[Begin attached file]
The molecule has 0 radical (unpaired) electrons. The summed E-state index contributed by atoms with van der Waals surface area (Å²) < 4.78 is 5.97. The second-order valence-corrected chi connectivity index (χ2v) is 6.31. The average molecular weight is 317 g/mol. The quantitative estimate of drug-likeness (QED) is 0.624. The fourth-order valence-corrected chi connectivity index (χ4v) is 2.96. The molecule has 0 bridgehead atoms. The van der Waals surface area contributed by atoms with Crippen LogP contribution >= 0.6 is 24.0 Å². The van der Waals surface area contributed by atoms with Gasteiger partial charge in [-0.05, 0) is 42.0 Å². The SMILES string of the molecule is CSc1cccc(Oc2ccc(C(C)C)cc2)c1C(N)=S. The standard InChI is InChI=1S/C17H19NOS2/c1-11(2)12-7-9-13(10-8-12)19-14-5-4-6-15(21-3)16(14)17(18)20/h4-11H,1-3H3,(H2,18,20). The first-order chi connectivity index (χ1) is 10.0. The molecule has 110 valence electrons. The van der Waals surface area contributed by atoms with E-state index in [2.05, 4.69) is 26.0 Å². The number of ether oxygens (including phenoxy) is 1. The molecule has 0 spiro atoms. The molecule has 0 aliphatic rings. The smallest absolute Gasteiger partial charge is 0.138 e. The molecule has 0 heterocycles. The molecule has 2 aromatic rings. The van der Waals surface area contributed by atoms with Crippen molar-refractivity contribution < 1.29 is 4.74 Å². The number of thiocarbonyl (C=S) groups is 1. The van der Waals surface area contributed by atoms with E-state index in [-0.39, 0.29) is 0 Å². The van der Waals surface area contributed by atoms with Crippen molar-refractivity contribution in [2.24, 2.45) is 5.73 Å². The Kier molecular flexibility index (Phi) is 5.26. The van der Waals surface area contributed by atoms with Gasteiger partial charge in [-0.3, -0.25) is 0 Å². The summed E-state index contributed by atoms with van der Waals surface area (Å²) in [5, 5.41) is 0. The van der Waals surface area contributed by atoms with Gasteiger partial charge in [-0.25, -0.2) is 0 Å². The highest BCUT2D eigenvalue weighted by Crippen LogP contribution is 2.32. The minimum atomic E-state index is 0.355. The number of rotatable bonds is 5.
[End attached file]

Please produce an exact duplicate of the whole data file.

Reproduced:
The molecule has 0 radical (unpaired) electrons. The summed E-state index contributed by atoms with van der Waals surface area (Å²) < 4.78 is 5.97. The second-order valence-corrected chi connectivity index (χ2v) is 6.31. The average molecular weight is 317 g/mol. The quantitative estimate of drug-likeness (QED) is 0.624. The fourth-order valence-corrected chi connectivity index (χ4v) is 2.96. The molecule has 0 bridgehead atoms. The van der Waals surface area contributed by atoms with Crippen LogP contribution >= 0.6 is 24.0 Å². The van der Waals surface area contributed by atoms with Gasteiger partial charge in [-0.05, 0) is 42.0 Å². The SMILES string of the molecule is CSc1cccc(Oc2ccc(C(C)C)cc2)c1C(N)=S. The standard InChI is InChI=1S/C17H19NOS2/c1-11(2)12-7-9-13(10-8-12)19-14-5-4-6-15(21-3)16(14)17(18)20/h4-11H,1-3H3,(H2,18,20). The first-order chi connectivity index (χ1) is 10.0. The molecule has 110 valence electrons. The van der Waals surface area contributed by atoms with E-state index in [2.05, 4.69) is 26.0 Å². The number of ether oxygens (including phenoxy) is 1. The molecule has 0 spiro atoms. The molecule has 0 aliphatic rings. The smallest absolute Gasteiger partial charge is 0.138 e. The molecule has 0 heterocycles. The molecule has 2 aromatic rings. The van der Waals surface area contributed by atoms with Crippen molar-refractivity contribution < 1.29 is 4.74 Å². The number of thiocarbonyl (C=S) groups is 1. The van der Waals surface area contributed by atoms with E-state index in [-0.39, 0.29) is 0 Å². The van der Waals surface area contributed by atoms with Crippen molar-refractivity contribution in [2.24, 2.45) is 5.73 Å². The Kier molecular flexibility index (Phi) is 5.26. The van der Waals surface area contributed by atoms with Gasteiger partial charge in [-0.3, -0.25) is 0 Å². The summed E-state index contributed by atoms with van der Waals surface area (Å²) in [5, 5.41) is 0. The van der Waals surface area contributed by atoms with Gasteiger partial charge in [-0.25, -0.2) is 0 Å². The highest BCUT2D eigenvalue weighted by Crippen LogP contribution is 2.32. The minimum atomic E-state index is 0.355. The number of rotatable bonds is 5.